A Change Is Gonna Come

Not the lynching I was told about, but probably similar.

Not the lynching I was told about, but probably similar.

I was sitting in my car in the Walmart parking lot watching people walk toward the store. Sometimes when Ann and I go shopping together, and I’ve been in the store too long, I get this claustrophobic otherworldly feeling and I have to just get out of there. It’s silly, I know, to fell claustrophobic when you’re in a giant barn of a building, but that’s how I feel.

But I’m fine when I get outside and I really enjoy watching the shoppers coming and going while I wait for Ann to finish shopping. It gives me hope. You see, I’ve lived long enough to witness some major changes in things. My oldest memories go back to the fifties, a time when the American rural South was largely white bread. Many small towns had signs warning minorities not to let the sun go down on them in their town. Many counties in the state where I live had for more than a century successfully kept minorities out and none of this really began to change until the 1950s.

The people I see in the Walmart parking lot these days are a diverse mix. I watch a group of young college guys heading into the store, some white some black, hanging together. A big Mexican family is getting out of a mini-van. A couple of gay guys walk for their car, one white one black. Another black guy is walking by holding hands with a young white woman. An older Asian lady walks slowly toward the door.

When I’m sitting in my car watching this parade of all kinds of people, it usually dredges up a memory from a yard sale I went to a few years ago. The sale was at the end of a rutted dirt track and when we pulled in, it was obviously a former farming operation. Some of the stuff being sold was old farm equipment, the kind that was pulled by horses or mules. There was lots of old stuff to look at and I remember buying something, but I can’t remember now what it was.

Like the stuff being sold, the woman I bought it from was very old. I ended up talking to her for a while. Older people are repositories of stories and history you often can’t find anywhere else, so when I have a chance, I try to get them to talk about what things used to be like. On that day, the old woman told me a story I’ll never forget.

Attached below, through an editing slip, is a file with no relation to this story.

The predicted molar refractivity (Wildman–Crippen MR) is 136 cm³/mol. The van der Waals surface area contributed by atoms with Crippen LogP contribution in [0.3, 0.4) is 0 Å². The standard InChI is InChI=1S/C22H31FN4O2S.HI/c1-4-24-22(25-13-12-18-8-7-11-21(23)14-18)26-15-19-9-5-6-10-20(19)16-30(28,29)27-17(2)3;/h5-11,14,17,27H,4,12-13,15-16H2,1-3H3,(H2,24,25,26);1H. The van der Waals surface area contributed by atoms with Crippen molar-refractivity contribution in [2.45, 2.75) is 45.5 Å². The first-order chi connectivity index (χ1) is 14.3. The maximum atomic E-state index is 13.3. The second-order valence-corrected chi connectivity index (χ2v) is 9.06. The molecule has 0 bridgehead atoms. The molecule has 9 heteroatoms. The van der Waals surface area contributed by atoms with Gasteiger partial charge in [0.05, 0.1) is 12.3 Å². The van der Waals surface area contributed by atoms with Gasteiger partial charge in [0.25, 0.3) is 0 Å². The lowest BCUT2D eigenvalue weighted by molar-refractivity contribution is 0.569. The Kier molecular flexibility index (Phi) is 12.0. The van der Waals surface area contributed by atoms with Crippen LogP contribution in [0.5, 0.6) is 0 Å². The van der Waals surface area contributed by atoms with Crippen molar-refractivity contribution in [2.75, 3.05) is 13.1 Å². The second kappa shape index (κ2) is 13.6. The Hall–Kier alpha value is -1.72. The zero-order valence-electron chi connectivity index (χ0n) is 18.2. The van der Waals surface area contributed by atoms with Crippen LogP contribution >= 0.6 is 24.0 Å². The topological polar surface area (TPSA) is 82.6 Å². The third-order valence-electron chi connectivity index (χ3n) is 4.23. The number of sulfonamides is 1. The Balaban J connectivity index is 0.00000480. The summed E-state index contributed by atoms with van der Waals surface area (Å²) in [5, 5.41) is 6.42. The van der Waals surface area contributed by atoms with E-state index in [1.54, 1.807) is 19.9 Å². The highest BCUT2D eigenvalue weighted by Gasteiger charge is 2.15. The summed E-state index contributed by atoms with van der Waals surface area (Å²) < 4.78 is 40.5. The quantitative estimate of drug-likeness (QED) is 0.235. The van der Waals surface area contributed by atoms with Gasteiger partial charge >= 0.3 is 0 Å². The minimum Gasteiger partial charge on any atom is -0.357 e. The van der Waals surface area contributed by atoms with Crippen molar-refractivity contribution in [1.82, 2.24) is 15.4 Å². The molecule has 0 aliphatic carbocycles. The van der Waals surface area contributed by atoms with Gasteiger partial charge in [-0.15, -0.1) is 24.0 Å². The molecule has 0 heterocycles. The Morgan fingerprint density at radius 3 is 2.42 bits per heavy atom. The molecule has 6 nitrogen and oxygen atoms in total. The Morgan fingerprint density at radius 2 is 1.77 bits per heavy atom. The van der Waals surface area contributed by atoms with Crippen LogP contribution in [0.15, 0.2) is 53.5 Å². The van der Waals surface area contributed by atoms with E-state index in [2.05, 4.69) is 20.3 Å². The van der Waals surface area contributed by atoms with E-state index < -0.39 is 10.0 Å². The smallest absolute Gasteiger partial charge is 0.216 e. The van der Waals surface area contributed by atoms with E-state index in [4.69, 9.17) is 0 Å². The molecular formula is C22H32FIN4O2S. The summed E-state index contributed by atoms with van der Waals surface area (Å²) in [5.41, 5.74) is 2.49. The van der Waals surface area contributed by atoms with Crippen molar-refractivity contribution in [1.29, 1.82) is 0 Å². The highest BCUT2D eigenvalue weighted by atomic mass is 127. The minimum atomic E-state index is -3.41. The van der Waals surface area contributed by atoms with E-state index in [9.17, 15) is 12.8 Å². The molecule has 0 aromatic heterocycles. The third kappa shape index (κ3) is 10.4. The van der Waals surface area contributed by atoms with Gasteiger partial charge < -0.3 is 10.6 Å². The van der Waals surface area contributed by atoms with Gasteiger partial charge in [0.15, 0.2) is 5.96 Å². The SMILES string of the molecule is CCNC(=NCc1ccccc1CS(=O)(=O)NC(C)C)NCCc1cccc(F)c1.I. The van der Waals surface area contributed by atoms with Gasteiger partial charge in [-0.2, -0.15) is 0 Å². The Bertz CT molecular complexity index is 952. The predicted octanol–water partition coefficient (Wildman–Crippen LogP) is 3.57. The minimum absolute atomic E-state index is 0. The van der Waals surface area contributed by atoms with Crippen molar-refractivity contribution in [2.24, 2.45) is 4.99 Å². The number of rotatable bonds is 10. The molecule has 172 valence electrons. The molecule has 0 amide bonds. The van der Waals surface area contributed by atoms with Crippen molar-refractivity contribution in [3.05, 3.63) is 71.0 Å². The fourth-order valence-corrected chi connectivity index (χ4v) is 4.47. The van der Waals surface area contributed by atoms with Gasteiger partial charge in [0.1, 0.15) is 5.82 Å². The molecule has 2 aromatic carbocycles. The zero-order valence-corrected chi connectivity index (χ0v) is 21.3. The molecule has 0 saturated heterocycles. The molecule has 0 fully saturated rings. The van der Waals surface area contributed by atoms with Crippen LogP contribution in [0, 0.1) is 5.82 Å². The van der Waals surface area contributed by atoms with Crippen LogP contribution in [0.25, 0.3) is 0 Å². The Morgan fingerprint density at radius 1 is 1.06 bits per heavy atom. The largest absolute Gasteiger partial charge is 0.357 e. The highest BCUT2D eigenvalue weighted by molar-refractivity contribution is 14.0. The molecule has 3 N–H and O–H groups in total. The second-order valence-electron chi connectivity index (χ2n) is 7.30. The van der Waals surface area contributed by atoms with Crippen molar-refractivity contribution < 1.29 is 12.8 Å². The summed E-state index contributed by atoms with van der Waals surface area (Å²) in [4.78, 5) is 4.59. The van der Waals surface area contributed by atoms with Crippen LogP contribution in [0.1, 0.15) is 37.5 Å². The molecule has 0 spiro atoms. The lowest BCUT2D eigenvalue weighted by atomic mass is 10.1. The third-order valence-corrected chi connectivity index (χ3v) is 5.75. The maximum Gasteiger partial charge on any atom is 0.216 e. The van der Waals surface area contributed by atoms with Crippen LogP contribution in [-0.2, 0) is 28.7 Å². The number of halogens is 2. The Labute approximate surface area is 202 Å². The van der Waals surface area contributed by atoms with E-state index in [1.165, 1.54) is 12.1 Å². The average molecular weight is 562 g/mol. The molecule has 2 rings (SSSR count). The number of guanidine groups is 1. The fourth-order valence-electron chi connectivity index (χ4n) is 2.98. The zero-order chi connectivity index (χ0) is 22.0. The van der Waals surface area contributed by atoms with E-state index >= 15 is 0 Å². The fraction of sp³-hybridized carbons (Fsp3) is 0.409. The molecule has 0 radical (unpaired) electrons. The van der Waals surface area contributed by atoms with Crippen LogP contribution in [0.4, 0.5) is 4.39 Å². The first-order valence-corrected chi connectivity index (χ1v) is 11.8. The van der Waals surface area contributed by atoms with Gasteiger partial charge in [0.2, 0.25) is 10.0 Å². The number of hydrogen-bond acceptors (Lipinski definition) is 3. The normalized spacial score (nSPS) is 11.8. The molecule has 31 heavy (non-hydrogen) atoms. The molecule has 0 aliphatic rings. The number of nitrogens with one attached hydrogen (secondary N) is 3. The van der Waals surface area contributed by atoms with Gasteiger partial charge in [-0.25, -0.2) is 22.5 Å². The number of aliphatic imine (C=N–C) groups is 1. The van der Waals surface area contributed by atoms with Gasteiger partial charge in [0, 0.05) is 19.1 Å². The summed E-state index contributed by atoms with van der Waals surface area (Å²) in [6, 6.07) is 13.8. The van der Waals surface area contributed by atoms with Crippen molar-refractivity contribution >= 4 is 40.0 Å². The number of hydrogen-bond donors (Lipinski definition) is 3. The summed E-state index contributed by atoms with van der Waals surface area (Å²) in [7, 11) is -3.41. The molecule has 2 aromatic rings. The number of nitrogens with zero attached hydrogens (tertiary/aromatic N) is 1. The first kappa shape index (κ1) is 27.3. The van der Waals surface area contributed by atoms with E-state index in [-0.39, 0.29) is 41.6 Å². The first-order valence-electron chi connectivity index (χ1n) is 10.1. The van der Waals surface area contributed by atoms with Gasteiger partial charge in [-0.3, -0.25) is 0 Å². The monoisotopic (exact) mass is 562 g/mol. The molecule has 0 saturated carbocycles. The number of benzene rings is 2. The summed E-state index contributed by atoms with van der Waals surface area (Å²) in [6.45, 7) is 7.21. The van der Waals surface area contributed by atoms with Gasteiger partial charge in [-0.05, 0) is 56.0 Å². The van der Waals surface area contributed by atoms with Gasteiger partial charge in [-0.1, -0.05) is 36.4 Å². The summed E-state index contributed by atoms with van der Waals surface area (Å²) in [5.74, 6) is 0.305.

It turned out she came from a little town called Pettigrew, Arkansas, a little country village to this day, about fifty miles off in the sticks from the bright lights. She started talking about when the railroad first came to Pettigrew. I wish I could remember the exact year, because she still remembered it, but I don’t, but it was sometime early in the twentieth century, maybe around 1910 or 1920.

One day, she said, not long after the trains started running, a young black man decided to ride the train down to Pettigrew just for fun. He got off and walked around the town, just looking around, sightseeing.

“They hung him,” she said. I understood immediately from living with the dark heritage of the South that “they” were the citizens of Pettigrew.

I was shocked. I guess I shouldn’t have been. The Tuskegee Institute recorded 4,473 lynchings, most frequently in the South, between 1882 and 1968.

I knew lynchings took place back then in Arkansas, but I’d never actually talked to someone who’d witnessed one. I could tell from the tone of the woman’s voice that she was haunted by it and probably had been for all the years since.

That pretty much ended our conversation that day. I didn’t know how to respond to her story. I didn’t have any words that would relieve her of that memory or ease its pain.

Now, when I sit in my car and watch the mix of ethnicities and types happily entering and exiting Walmart, I can’t help but think how much things have changed in the last hundred years.

Don’t get me wrong, I know racism and bigotry are still around. I know the South and the rest of the country have a way to go yet. I know intolerance and discrimination are still in some hearts.

But things are better than they used to be. There has been movement in a positive direction. You can walk the streets, no matter what you are, and not worry about being murdered by an angry mob. You can go to college, eat at restaurants, have a job and a career, love who you want, have a good life and not have to live in fear, and I take some comfort in that.

Racism Alive in Arkansas

Racism is alive and well, at least among some legislators in Arkansas. This week the Arkansas Democrat-Gazette exposed three Republicans, two who currently serve as state representatives and one former representative who is seeking to return to office, for blatantly racist and radical statements.

One is Rep. Jon Hubbard of Jonesboro. In a 2009 book, he wrote “no one can argue that  the institution of slavery was not cruel in most every respect; however, knowing what we know now about life on the African continent, would an existence spent in slavery have been any crueler than a life spent in sub-Saharan Africa?’

Really? Better to be a slave in the American South, than a free person in your native land? Duh!